Lactate Treshold Training: Everything You Need To Know

Lactate Treshold Training: Everything You Need To Know

Any runners in their forties and fifties probably recall being told by my coaches that the day after a hard race they needed to “go for a run to release the lactic acid.” Runners were led to believe that lactic acid was some kind of poison that needed to be worked out of the muscles in order to promote healing and recovery. Today we discuss lactate threshold training.

Lactate Myths: Busted Wide Open

First, let’s clear up everything you think you know about lactate.

X Lactate makes your muscles burn.

This is false. The truth is that lactate eases the burn.

Lactate contributes to muscle soreness.

This is also false. Since challenging workouts cause lactate, and you get sore after challenging workouts, people often have the misconception that lactate contributes to muscle soreness. The soreness is actually a result of micro-tears and inflammation that result from the tough workout.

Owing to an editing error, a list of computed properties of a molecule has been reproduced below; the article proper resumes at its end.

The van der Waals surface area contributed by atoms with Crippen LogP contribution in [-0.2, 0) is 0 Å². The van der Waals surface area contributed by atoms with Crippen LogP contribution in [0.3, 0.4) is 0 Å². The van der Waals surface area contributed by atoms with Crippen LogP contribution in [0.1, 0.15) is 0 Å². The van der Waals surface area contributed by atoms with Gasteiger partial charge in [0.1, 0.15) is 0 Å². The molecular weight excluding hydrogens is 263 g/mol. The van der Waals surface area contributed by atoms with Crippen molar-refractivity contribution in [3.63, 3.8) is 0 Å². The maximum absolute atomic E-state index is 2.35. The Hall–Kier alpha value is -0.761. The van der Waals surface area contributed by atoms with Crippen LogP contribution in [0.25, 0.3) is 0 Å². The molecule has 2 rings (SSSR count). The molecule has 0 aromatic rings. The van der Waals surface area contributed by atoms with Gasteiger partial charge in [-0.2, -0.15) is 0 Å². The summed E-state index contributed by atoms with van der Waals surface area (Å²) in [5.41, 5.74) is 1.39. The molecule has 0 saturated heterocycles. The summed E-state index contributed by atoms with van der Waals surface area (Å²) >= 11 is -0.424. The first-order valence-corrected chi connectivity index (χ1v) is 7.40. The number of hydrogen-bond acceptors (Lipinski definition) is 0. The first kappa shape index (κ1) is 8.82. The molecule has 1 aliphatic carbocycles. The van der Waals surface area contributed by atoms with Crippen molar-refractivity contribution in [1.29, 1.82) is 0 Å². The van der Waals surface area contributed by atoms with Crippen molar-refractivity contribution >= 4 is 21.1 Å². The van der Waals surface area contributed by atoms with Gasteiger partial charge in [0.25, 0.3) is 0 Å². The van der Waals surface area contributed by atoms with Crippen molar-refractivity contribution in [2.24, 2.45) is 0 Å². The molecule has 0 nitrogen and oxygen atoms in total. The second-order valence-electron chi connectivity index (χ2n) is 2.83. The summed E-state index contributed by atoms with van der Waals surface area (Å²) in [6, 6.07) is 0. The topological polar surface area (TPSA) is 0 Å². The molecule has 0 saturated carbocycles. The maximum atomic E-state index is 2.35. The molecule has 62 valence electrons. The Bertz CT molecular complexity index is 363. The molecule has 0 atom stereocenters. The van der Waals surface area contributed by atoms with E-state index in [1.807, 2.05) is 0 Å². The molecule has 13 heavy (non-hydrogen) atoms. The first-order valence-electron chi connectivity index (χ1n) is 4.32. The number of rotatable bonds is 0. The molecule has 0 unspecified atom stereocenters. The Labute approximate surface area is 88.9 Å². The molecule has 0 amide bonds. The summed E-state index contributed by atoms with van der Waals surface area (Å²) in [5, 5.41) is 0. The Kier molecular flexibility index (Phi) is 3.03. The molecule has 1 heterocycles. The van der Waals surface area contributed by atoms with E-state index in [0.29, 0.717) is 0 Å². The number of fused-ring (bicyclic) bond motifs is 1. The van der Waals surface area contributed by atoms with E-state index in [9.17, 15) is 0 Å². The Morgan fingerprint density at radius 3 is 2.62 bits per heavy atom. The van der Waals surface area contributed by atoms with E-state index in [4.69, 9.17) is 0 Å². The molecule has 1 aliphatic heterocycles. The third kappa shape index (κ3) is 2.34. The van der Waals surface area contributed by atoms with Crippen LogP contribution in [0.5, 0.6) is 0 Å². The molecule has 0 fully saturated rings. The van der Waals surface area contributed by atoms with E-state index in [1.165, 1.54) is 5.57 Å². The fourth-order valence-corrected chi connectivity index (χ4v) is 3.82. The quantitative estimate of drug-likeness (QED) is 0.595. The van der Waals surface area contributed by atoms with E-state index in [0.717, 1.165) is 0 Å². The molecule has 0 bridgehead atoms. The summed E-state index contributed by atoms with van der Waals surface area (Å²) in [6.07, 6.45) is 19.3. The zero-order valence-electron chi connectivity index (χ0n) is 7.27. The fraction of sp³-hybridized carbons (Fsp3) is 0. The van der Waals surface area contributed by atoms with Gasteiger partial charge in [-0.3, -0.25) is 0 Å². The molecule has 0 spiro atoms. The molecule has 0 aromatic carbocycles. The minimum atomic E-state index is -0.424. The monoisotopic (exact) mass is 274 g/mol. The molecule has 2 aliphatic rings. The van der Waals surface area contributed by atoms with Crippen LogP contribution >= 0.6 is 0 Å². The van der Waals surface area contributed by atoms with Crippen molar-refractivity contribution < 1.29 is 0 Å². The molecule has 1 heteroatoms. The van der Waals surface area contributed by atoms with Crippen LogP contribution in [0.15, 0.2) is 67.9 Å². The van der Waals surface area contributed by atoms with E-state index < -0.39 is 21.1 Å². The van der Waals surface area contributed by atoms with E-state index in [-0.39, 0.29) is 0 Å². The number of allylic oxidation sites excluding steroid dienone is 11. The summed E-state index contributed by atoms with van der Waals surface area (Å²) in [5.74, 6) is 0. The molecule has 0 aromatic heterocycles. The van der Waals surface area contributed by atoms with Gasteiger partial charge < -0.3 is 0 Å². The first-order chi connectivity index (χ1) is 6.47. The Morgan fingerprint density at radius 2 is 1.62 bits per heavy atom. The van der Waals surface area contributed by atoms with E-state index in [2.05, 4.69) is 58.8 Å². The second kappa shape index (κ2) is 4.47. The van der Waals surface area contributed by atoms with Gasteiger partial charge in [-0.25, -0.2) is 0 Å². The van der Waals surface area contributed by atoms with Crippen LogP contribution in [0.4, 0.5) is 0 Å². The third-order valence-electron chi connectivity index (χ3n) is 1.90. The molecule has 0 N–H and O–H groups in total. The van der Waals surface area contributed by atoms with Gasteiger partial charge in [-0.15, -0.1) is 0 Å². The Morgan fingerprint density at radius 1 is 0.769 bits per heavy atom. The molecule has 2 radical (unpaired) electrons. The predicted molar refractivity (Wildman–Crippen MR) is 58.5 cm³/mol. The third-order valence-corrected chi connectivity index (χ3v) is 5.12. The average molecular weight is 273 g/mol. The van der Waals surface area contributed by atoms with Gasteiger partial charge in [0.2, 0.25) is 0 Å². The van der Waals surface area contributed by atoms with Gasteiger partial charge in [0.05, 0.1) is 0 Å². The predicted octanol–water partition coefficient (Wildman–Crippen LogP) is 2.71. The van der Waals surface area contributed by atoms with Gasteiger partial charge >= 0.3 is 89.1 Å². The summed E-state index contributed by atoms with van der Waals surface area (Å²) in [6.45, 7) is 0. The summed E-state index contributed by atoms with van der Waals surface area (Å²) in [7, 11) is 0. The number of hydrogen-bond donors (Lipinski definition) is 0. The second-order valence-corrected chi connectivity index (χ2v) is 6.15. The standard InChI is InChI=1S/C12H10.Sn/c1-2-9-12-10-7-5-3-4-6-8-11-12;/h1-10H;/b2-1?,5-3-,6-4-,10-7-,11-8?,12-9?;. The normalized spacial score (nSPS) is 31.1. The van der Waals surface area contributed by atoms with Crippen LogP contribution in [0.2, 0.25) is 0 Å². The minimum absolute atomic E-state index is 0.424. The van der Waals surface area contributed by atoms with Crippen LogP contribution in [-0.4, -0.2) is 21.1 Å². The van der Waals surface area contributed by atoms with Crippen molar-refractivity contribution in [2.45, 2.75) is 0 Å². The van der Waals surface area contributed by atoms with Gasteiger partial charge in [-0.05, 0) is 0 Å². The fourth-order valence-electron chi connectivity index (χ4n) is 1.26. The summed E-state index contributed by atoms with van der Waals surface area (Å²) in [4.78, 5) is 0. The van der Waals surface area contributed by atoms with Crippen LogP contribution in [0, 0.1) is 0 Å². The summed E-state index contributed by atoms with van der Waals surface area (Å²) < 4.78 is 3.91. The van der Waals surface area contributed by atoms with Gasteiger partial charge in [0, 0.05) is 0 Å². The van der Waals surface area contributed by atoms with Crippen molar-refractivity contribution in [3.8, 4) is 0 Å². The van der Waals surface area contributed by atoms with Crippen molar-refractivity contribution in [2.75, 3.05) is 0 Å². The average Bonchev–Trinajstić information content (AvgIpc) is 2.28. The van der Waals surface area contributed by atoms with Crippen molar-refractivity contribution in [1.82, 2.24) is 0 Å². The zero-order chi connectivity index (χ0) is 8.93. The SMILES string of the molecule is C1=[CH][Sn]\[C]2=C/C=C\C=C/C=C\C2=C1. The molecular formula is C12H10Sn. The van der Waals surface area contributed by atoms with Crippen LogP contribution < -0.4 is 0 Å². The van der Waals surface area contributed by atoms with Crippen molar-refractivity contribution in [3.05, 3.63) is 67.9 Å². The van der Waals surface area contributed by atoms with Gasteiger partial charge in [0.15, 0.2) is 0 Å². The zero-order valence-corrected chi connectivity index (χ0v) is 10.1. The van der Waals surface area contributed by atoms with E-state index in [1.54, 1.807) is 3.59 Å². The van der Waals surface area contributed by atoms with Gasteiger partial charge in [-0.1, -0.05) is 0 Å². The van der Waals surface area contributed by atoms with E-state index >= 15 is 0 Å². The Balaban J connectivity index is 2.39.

You need to do something specific to remove lactate from your body.

You probably are not surprised to learn this is also false. Your body naturally removes lactate. You can’t speed up the process by foam rolling, running slowly, eating something special, or any other process.

What is Lactate Threshold Training

Lactate threshold training is an excellent way to improve performance. Since your lactate threshold can improve over time, many coaches (and athletes who are self-coached) work diligently to see improvements in this area.

You have reached lactate threshold when you are engaging in an all-out workout where you are building up lactate in the bloodstream faster than your body can remove it. Usually reached at somewhere between 50 and 80% of the athletes VO2 Max, the athlete will need to experiment to determine his or her own threshold.